* More than 6,000 Syrians have been killed since the Geneva II conference convened on January 22nd in Montreux, Switzerland, or a rate of 242 killed per day, making it the bloodiest period of this length in three years of the Syrian conflict, the Syrian Observatory for Human Rights reported. Violence continues to center in Aleppo province, where rebel groups are simultaneously attempting to repel a government advance while combatting the Islamic State in Iraq and a-Sham (ISIS). On Sunday, ISIS killed Free Syrian Army explosives expert Jamal al-Qudour in the Aleppo village of Haritan, Aleppo Today reported, one day after rebel-regime clashes killed 48 and rebel-ISIS clashes killed 25.
The Geneva II peace talks ended Saturday with little progress. No date has been set to reconvene. Photo courtesy of Syrian Organization for Human Rights.
* Clashes between government troops and a coalition of rebel battalions continued near the town of Mourik in northern Hama province Saturday, a week after rebels seized the town in a battle they titled “Qadimoun.” Five citizens were killed and others injured Saturday in government artillery shelling on the town of al-Latamina near Mourik, Smart News reported. The FSA’s Joint Chiefs of Staff, Fateh Hassoun, the Civilians Protection Commission, Jabhat a-Nusra and Ahrar a-Sham combatants, coordinating in an attempted advance toward Hama and Homs, fought at the al-Ghorbal checkpoint in Souran, south of Mourik, destroying a regime tank.
* After the failure of the Geneva II talks Saturday, Ahmed Jarba announced he had visited combatants from the Syrian Revolutionaries Front in Idlib province last week; the Syrian National Coalition and its president have been criticized by rebels inside Syria for being out of touch with events on the ground from their exiled base in Istanbul. “Quality weapons will flow to you in the near future to liberate the entire territory of Syria,” Jarba told the rebels during his visit. On Friday, the Wall Street Journal reported Saudi Arabia would begin to arm Syrian rebels with anti-aircraft missiles, while the United States would increase its financial support, paying combatants’ salaries.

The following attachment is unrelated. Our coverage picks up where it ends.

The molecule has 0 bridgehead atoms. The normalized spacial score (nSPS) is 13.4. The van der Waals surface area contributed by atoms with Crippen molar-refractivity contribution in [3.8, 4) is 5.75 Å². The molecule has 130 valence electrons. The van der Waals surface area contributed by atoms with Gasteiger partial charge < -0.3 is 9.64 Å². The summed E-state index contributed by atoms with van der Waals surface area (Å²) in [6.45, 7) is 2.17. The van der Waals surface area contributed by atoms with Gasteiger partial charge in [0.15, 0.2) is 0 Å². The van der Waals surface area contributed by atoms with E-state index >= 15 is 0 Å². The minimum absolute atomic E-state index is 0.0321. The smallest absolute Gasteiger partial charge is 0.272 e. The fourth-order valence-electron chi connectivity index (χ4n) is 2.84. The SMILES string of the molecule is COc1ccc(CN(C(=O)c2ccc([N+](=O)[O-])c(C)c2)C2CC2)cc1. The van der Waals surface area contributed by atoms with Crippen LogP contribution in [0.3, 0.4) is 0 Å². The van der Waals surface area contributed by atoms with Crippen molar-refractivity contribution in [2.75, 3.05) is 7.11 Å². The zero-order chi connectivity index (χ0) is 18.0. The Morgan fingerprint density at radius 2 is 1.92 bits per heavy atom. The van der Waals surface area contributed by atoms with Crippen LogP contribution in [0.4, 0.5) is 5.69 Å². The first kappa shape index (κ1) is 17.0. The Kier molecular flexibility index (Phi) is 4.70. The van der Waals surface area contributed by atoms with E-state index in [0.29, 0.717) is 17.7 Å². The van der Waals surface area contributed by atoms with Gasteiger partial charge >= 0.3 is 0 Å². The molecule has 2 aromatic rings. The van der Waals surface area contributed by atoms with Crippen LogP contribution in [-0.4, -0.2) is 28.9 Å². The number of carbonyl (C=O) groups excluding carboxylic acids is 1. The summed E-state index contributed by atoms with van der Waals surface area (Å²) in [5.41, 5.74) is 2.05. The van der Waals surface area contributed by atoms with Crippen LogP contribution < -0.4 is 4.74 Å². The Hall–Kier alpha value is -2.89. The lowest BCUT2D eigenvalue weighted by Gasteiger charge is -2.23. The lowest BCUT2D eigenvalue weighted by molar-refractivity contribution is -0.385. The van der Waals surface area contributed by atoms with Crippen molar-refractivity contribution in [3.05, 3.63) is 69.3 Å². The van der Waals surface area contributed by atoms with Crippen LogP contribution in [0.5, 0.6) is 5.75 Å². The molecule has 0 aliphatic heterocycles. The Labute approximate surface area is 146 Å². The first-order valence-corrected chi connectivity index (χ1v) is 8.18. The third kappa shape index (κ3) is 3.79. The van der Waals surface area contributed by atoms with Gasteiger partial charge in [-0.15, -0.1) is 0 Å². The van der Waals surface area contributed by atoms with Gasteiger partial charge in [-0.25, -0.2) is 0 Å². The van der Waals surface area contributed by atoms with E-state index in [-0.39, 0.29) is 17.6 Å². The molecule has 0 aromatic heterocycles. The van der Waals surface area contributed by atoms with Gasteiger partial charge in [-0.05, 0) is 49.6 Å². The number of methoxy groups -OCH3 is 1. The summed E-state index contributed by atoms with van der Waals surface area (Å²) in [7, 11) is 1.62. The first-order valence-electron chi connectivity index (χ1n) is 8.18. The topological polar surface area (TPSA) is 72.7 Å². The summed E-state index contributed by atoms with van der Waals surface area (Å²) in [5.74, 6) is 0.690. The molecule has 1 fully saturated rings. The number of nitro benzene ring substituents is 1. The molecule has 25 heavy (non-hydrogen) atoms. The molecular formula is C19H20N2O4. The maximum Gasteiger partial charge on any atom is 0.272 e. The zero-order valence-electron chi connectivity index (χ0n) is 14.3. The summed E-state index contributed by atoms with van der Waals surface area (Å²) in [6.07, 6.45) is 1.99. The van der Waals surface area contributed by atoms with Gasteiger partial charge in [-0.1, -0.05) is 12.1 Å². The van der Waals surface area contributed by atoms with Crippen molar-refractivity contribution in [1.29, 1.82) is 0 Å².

* United Nations Special Envoy Lakhdar Brahimi apologized to the Syrian people after the second phase of the Geneva II peace talks came to a close Saturday with no scheduled date to resume negotiations between the Syrian government and the Syrian National Coalition, and no progress made toward a political solution. The Syrian government delegation continued to insist negotiations be based on countering terrorism, and blamed “the looming USA military escalation” for encouraging Coalition “intransigence.” At the close of talks Saturday, the Joint Command of the Free Syrian Army, an armed opposition group critical of the Coalition, called the UN and the Arab League to reconvene in Cairo for discussions between “actors in the Syrian issue”: Russia, France, Britain, the United States, Germany, Saudi Arabia, Qatar, Turkey and Iran, as well as “regime military and political figures whose hands are not stained with blood.”
* Members of the Syrian National Coalition delegation to Geneva II discovered Friday they had been included in a list of 1,500 Syrian government-designated “terrorists,” even as they sat across from the government delegation in face-to-face negotiations over the past three weeks. Opposition delegates learned their assets and homes had been seized only after pro-opposition website All4Syria leaked a copy of a September 2012 Ministry of Justice decision.